Why do you think Japanese people seem to have an exceptional capability to absorb, transform and re-channel information? Like listening to a lot of different music, then twist it around and create something completely new and unexpected based on the experiences.
Makoto Kawabata: When we listen to many kind of music, rock, jazz, classical, contemporary, ethnic, easy listening, etc… we don’t think about any historical background and also don’t mind about the lyrics (as English is not our native language). All music were imported to Japan at the same time (around the late 60’s – mid 70’s), so we could listen everything at the same time without much information, which meant that we could listen to them as just “music”. That’s why it was not difficult to mixture everything.
You are known for being involved in countless bands and side-projects and even AMT has several incarnations with different line-ups. Could you round up for us what projects are you involved in nowadays?
Makoto Kawabata: There are some AMT projects with different concepts and line-ups under the big umbrella of Acid Mothers Temple. What’s next? I don’t know… It is always my cosmos that teaches me what I should do.
In an earlier interview you said that you completely ignore the Japanese music media. What is the reason behind this decision?
Makoto Kawabata: They betrayed me all the time. They edited my words like we were some “gossip band”, because their readers would be more interested in their magazines this way. They don’t respect musicians. I heard about musicians that paid magazines to do interview with them and to write disc & live reviews… it’s totally pointless. Who can trust these reviews? I have answered only one interview in Japan during the last 20 years, because I knew that interviewer and that he always respects musicians. Sometime some writers in Japan asked me to get free discs and free tickets of our shows, but always answered NO! I told them “If you want it, you should buy our discs and tickets yourself! Then you can write whatever you want about it, even a bad review as you paid for it. ”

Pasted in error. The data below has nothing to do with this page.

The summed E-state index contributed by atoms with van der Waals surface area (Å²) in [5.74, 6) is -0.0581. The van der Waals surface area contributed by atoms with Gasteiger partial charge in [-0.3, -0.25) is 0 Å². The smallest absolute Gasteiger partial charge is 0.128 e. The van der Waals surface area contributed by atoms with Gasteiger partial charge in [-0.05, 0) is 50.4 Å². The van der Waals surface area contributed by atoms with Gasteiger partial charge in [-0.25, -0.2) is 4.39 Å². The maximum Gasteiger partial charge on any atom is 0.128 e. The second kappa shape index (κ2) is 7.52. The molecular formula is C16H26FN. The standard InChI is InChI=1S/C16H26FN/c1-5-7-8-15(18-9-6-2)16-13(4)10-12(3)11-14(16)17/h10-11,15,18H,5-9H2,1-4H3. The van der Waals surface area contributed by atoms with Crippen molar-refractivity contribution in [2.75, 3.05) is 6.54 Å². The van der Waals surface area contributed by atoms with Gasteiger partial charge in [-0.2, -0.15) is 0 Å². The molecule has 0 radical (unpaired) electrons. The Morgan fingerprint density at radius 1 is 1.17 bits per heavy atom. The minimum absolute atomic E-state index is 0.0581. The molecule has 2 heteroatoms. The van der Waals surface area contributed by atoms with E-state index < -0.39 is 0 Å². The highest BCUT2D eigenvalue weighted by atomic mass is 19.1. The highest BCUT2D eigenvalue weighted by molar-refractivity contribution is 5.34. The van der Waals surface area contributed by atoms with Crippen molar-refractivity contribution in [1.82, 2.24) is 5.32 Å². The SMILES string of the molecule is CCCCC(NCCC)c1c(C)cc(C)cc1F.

The artwork for your releases are always quite unique: they are like a visual orgy of psychedelia, cosmic elements, archive photos, naked women and of course the band members that often look more like a secret sect of druids than musicians. It is all a bit like a strange twist on afro-futurism, but with a Japanese touch instead of the African elements. What is the concept behind the artworks and who is creating them?
Makoto Kawabata: Nothing!! I’m a kind of so-called “vinyl junky”, I really love to find and buy vinyls at stores. (And not really on the internet, I really like going to stores and coming across records by myself.) And I bought many unknown records just because they had such great artwork. When I make the artwork concepts, I always think about just one thing: how to get people (who has never known anything about AMT) to pick up our records. For me the artwork is just an eye catcher. I can’t compromise anything about music, but I can compromise about artwork to catch people.
In Budapest you will play with the French guitarist, Jean-François Pauvros. The two of you already released a couple of albums together over the years. How did you meet him and started to work together?
Makoto Kawabata: In the late 90’s in Paris, a French producer set up a recording session at the studio with him. He already knew both J.F. and me, but the two of us didn’t know each other yet. So it was the first time to meet J.F. then. The first thing J.F. asked me was “play or talk?” I answered “play”. We set up all pedals, then he took out a bow and I also took out a bow. We were surprised, because we didn’t know that guitarists use bow for guitar at that time, except for Jimmy Page’s funny playing. When we started to play 100% improvised, we felt really similar, as if we were twins. Like we can contact with telepathy. Since then we have played as a duo whenever we could find a chance to do so and we always enjoy it a lot.
Beside him, you also worked with many other musicians including members of such legendary psychedelic and krautrock bands like Can, Guru Guru and Gong. Could you tell us about these collaborations? And is there anyone else who you would like to work with, but haven’t had the chance yet?
Makoto Kawabata: I haven’t asked any of these legendary musicians to play together… because I’m too shy, hahaha. It was always these great musicians that asked me to collaborate. I’ve played with Silver Apples, Träd Gräs Och Stenar, Nik Turner, Charles Hayward and others too… I am so thankful for these chances. So, I have no idea who’s next. My favorite musicians, for example Captain Beefheart, Franck Zappa and others have already passed away. Also I’m really interested in collaborating with young musicians, so if I can find any good musicians, then I propose them. I believe this is my mission as an experienced musician.